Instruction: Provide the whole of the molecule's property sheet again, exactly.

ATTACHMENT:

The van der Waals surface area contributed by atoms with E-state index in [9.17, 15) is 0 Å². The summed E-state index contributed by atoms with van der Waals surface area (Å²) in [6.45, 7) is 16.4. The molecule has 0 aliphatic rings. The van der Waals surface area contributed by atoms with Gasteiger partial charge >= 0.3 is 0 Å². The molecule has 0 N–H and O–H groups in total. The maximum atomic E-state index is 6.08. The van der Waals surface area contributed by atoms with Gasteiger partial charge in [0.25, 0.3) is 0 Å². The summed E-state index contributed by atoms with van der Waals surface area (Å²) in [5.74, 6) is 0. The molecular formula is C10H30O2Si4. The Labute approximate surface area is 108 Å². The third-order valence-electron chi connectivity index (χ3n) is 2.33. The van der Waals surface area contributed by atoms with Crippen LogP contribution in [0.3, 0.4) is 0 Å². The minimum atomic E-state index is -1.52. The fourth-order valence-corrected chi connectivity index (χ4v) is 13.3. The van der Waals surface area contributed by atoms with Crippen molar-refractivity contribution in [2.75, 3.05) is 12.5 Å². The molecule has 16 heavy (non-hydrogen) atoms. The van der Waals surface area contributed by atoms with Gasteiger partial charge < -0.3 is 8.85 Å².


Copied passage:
The van der Waals surface area contributed by atoms with E-state index in [9.17, 15) is 0 Å². The summed E-state index contributed by atoms with van der Waals surface area (Å²) in [6.45, 7) is 16.4. The molecule has 0 aliphatic rings. The van der Waals surface area contributed by atoms with Gasteiger partial charge >= 0.3 is 0 Å². The molecule has 0 N–H and O–H groups in total. The maximum atomic E-state index is 6.08. The van der Waals surface area contributed by atoms with Gasteiger partial charge in [0.25, 0.3) is 0 Å². The summed E-state index contributed by atoms with van der Waals surface area (Å²) in [5.74, 6) is 0. The molecular formula is C10H30O2Si4. The Labute approximate surface area is 108 Å². The third-order valence-electron chi connectivity index (χ3n) is 2.33. The van der Waals surface area contributed by atoms with Crippen LogP contribution in [0.3, 0.4) is 0 Å². The minimum atomic E-state index is -1.52. The fourth-order valence-corrected chi connectivity index (χ4v) is 13.3. The van der Waals surface area contributed by atoms with Crippen molar-refractivity contribution in [2.75, 3.05) is 12.5 Å². The molecule has 16 heavy (non-hydrogen) atoms. The van der Waals surface area contributed by atoms with Gasteiger partial charge < -0.3 is 8.85 Å².